Bankruptcy, part II

This is a follow-up to this post, about the new bankruptcy law currently under debate (if you can call it that) in the Congress.

Just in case you hear some rich Republican a-hole (or poor Republican a-hole, we won't discriminate) saying how "people have to quit charging up their cards and take some personal responsibility," show them this article in today's San Francisco Chronicle. Here's a snippet:

"The study looked at 1,771 bankruptcies filed in 2001 in five states, including California. Almost half of those filers -- 46.2 percent -- cited illness and medical bills as a major cause of bankruptcy. More than three- quarters had insurance at the onset of illness."

Well, serves them right for getting sick, right George W.?

And if you're tempted to think that this only happens to the working poor, think again:

"Jeannie Brewer is a physician married to a surgical resident. She and her family have health insurance. She's not the kind of person you'd expect to be pushed to the verge of financial collapse by medical expenses.

Yet Brewer is considering filing for bankruptcy, and part of the reason is the $16,500 in health care costs her family incurs each year that are not paid for by insurance."

Ask yourself this question: Could you afford $16 grand extra a year? Then don't get sick y'all, 'cause under this administration, you're on your own.

The Waist hath officially disappeared

I am finally showing. But I am at the frusterating stage of, "is Jenny eating too much lately" or "is she pregnant" phase.
I took a long time to show due to the fact that I was underweight and now I am trying to get back on track... more later and will try to attach photo for proof.


New Guitar Player article now online

Unfortunately, the Frets articles aren't available online yet, but you can check out an interview I did with metal band Shadows Fall on the GP site here.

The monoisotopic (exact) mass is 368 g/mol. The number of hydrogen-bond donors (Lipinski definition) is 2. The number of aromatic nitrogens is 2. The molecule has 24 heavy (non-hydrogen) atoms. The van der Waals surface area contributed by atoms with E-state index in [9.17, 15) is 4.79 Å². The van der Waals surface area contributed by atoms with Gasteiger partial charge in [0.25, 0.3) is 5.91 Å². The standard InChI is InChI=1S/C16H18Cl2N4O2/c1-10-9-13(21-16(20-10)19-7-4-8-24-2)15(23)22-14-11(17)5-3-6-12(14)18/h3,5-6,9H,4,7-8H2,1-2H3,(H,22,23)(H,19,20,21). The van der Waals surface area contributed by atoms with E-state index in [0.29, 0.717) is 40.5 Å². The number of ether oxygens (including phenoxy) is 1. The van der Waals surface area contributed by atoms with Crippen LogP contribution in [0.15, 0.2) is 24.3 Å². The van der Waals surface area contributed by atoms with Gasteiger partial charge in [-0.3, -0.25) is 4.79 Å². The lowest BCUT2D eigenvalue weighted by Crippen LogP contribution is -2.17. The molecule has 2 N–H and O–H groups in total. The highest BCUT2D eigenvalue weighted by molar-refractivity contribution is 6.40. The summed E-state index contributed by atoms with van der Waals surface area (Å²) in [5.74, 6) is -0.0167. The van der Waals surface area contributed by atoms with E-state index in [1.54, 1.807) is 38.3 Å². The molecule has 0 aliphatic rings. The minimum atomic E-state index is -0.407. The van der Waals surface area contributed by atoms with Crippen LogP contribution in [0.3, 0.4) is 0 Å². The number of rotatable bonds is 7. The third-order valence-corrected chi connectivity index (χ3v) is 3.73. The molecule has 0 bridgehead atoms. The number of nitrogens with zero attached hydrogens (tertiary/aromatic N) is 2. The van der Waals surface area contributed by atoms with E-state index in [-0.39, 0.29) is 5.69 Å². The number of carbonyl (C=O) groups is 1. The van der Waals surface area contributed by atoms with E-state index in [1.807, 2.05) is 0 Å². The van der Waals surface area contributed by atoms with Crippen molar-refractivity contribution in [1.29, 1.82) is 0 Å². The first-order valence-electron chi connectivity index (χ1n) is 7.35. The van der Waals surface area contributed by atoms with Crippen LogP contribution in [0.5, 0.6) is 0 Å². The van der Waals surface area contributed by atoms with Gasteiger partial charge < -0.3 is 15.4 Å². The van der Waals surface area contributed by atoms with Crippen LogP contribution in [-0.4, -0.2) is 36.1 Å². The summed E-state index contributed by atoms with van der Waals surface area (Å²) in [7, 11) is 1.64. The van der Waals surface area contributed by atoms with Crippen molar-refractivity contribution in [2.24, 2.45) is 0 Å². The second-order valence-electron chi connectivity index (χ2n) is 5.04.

Fun stuff....


Arroz con pollo ¡Qué rico!

We had our friends Kristin and Jordan over for Sunday dinner (which in our family is at 2:00 p.m.) this weekend for Spanish chicken and rice, or arroz con pollo as you may know it. I've been eating this dish on Sundays since I can't even remember, as it was one of the traditions brought over from the old country. Thought you might enjoy the recipe (my great-grandmother's, with my lower-fat changes in brackets...believe it or not, it's just as good low fat):

1 pack of [skinless, boneless] chicken [breasts]
1 jar of sliced pimentos (drained)
1 jar of green Spanish olives (stuffed with pimentos, drained)
2 pinches of Spanish saffron*
Uncle Ben's CONVERTED rice**
1/2 onion, coarsely diced
2 cloves garlic, finely diced
salt/pepper to taste (I don't use a lot, and then add to the finished dish on the plate, but it's up to you)
Virgin or extra virgin Spanish olive oil (the Italian stuff will make you impotent) ;-)

Grab a large, [non-stick] frying pan, and pour in a dollop of oil about 3 inches round. Heat on medium-high until a haze forms above it.

Add garlic and onion and sauté until onion begins to brown slightly (Keep moving it around the pan! You don't want to burn it or the garlic!)

Add chicken, pimentos, salt and pepper (you want a decent amount of both salt and pepper on the chicken), and fry until chicken is starting to brown. Turn off heat and cover skillet.

Boil enough water for the serving size of rice you want (for four people, I make the six-serving amount as outlined on the Uncle Ben's box).

If your saffron is a powder, add two pinches (small ones) to the water. If your saffron is in whole strands, crush one pinch with a morter and pestle or between two spoons and then add to water. Water should turn bright yellow. Add rice (as per directions on Uncle Ben's box). Reduce heat, cover, simmer until water cooks off and rice is done.

In a cassarole dish, combine rice, chicken et al, and olives, and bake at 350 until you taste an olive and it's hot.

Serve with a salad of lettuce, chopped onion, and lots of salt with an olive oil/white vinegar dressing. Yum!

Recommended wine: Marqués de Cáceres Rioja

*(Note: Do not buy the cheap stuff in the Mexican food area at the grocery store labeled "Saffron." I don't know what it is, but it's not 100% saffron, and it tastes totally different. If the saffron costs less than $12/packet, don't buy it. Don't freak about how much it costs, as a little saffron will last you a long time.)

**(Don't laugh, my Spanish great-grandmother used Uncle Ben's. And it MUST be converted rice for ease-of-use issues....)